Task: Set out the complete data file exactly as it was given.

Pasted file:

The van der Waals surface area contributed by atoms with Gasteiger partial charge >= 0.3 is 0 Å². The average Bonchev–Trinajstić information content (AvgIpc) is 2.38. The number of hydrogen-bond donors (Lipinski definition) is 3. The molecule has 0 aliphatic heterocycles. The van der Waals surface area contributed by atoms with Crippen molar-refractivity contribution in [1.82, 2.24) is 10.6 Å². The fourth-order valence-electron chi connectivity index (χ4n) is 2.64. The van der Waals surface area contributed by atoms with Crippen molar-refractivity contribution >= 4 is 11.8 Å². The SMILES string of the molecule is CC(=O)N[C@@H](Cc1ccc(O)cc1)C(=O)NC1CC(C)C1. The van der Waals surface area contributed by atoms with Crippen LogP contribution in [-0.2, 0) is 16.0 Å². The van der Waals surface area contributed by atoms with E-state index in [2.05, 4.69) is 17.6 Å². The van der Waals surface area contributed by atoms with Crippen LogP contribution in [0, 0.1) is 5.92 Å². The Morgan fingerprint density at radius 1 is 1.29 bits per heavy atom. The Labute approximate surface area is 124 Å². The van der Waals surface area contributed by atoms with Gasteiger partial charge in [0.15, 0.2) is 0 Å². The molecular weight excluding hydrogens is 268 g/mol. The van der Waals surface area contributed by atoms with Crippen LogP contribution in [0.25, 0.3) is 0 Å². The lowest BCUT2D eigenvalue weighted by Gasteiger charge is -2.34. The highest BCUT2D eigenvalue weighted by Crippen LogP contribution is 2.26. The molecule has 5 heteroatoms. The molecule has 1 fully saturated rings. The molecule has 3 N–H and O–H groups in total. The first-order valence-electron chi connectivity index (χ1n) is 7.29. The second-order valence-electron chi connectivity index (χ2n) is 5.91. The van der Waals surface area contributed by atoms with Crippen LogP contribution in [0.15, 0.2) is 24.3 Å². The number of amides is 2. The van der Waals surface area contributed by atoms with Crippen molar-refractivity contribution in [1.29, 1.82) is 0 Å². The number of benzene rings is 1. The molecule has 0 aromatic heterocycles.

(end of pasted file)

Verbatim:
The van der Waals surface area contributed by atoms with Gasteiger partial charge >= 0.3 is 0 Å². The average Bonchev–Trinajstić information content (AvgIpc) is 2.38. The number of hydrogen-bond donors (Lipinski definition) is 3. The molecule has 0 aliphatic heterocycles. The van der Waals surface area contributed by atoms with Crippen molar-refractivity contribution in [1.82, 2.24) is 10.6 Å². The fourth-order valence-electron chi connectivity index (χ4n) is 2.64. The van der Waals surface area contributed by atoms with Crippen molar-refractivity contribution >= 4 is 11.8 Å². The SMILES string of the molecule is CC(=O)N[C@@H](Cc1ccc(O)cc1)C(=O)NC1CC(C)C1. The van der Waals surface area contributed by atoms with Crippen LogP contribution in [-0.2, 0) is 16.0 Å². The van der Waals surface area contributed by atoms with E-state index in [2.05, 4.69) is 17.6 Å². The van der Waals surface area contributed by atoms with Crippen LogP contribution in [0, 0.1) is 5.92 Å². The Morgan fingerprint density at radius 1 is 1.29 bits per heavy atom. The Labute approximate surface area is 124 Å². The van der Waals surface area contributed by atoms with Gasteiger partial charge in [0.15, 0.2) is 0 Å². The molecular weight excluding hydrogens is 268 g/mol. The van der Waals surface area contributed by atoms with Crippen LogP contribution in [0.25, 0.3) is 0 Å². The lowest BCUT2D eigenvalue weighted by Gasteiger charge is -2.34. The highest BCUT2D eigenvalue weighted by Crippen LogP contribution is 2.26. The molecule has 5 heteroatoms. The molecule has 1 fully saturated rings. The molecule has 3 N–H and O–H groups in total. The first-order valence-electron chi connectivity index (χ1n) is 7.29. The second-order valence-electron chi connectivity index (χ2n) is 5.91. The van der Waals surface area contributed by atoms with Crippen LogP contribution in [0.15, 0.2) is 24.3 Å². The number of amides is 2. The van der Waals surface area contributed by atoms with Crippen molar-refractivity contribution in [1.29, 1.82) is 0 Å². The number of benzene rings is 1. The molecule has 0 aromatic heterocycles.